Structural Foundations of Resting-State and Task-Based Functional Connectivity in the Human Brain

Magnetic resonance imaging enables the noninvasive mapping of both anatomical white matter connectivity and dynamic patterns of neural activity in the human brain. We examine the relationship between the structural properties of white matter streamlines (structural connectivity) and the functional properties of correlations in neural activity (functional connectivity) within 84 healthy human subjects both at rest and during the performance of attention- and memory-demanding tasks. We show that structural properties, including the length, number, and spatial location of white matter streamlines, are indicative of and can be inferred from the strength of resting-state and task-based functional correlations between brain regions. These results, which are both representative of the entire set of subjects and consistently observed within individual subjects, uncover robust links between structural and functional connectivity in the human brain.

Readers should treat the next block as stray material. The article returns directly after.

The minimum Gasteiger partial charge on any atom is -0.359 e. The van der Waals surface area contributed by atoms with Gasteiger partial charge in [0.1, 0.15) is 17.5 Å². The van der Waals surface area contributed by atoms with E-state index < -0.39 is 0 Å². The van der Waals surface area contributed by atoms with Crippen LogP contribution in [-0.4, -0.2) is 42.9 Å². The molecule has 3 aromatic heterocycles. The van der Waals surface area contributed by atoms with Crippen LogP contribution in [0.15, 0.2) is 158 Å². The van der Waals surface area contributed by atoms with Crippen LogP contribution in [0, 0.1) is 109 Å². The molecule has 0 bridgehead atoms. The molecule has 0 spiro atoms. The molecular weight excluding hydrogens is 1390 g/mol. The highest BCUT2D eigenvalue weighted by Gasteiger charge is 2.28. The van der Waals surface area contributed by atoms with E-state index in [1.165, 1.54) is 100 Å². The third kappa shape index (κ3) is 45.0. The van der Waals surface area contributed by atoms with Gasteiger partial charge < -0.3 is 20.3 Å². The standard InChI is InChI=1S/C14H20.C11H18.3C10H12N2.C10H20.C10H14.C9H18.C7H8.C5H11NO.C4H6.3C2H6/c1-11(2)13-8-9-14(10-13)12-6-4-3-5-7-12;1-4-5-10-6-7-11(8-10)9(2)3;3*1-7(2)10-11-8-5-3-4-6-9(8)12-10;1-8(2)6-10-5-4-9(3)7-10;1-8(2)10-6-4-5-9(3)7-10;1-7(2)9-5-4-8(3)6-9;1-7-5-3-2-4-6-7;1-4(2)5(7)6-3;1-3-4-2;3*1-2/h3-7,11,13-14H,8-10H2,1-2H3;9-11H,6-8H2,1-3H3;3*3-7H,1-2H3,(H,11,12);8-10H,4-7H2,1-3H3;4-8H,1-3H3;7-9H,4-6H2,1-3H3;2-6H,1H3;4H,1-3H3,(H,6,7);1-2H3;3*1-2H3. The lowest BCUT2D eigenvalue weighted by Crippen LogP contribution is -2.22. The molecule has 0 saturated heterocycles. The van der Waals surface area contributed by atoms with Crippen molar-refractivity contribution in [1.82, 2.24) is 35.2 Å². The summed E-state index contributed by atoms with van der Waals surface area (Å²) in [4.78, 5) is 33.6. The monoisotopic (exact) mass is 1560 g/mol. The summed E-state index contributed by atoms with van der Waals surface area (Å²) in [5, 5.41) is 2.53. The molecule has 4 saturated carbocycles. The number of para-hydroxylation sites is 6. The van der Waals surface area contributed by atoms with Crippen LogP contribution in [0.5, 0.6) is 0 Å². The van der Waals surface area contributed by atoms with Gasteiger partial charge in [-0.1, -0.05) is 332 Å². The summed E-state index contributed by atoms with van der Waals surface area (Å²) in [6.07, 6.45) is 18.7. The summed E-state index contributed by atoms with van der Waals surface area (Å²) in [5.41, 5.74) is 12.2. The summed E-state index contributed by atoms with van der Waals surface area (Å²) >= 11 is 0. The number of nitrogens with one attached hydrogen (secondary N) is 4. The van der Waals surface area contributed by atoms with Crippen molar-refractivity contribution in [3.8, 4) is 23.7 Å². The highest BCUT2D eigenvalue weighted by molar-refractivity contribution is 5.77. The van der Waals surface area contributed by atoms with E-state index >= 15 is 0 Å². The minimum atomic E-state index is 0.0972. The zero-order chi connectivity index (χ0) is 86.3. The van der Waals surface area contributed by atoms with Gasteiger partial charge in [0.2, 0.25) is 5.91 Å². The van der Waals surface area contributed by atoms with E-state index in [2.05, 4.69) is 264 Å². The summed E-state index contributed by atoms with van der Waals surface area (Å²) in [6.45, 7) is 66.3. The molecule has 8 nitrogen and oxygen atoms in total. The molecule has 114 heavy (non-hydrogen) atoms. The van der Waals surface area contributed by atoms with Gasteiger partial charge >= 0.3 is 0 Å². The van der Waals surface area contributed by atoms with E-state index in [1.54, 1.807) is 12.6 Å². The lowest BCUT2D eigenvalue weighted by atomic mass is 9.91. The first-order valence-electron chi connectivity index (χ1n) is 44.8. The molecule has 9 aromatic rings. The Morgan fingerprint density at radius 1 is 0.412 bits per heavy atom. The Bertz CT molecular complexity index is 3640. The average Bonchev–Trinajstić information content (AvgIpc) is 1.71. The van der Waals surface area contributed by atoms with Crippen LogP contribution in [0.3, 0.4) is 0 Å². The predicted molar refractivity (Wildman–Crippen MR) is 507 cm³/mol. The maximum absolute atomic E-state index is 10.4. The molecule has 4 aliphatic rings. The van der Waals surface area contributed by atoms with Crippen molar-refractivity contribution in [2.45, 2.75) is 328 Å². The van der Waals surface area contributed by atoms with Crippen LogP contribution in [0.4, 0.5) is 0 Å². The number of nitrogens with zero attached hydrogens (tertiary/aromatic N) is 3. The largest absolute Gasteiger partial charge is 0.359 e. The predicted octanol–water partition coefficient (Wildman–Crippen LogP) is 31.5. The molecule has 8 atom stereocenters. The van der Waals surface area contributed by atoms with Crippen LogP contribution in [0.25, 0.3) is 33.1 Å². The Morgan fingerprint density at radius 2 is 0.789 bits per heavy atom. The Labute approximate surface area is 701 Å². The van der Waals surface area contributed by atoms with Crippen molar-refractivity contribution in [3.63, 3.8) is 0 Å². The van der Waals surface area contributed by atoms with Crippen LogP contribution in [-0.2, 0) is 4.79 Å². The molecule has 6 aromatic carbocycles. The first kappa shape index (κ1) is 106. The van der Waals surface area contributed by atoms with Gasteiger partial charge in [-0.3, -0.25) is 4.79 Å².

A. M. Hermundstad, D. S. Bassett, K. S. Brown, E. M. Aminoff, D. Clewett, S. Freeman, A. Frithsen, A. Johnson, C. M. Tipper, M. B. Miller, S. T. Grafton, and J. M. Carlson
Proceedings of the National Academy of Sciences
Volume: 110
Number: 15
Pages: 6169–6174
Date: April, 2013
ICB Affiliated Authors: Jean M Carlson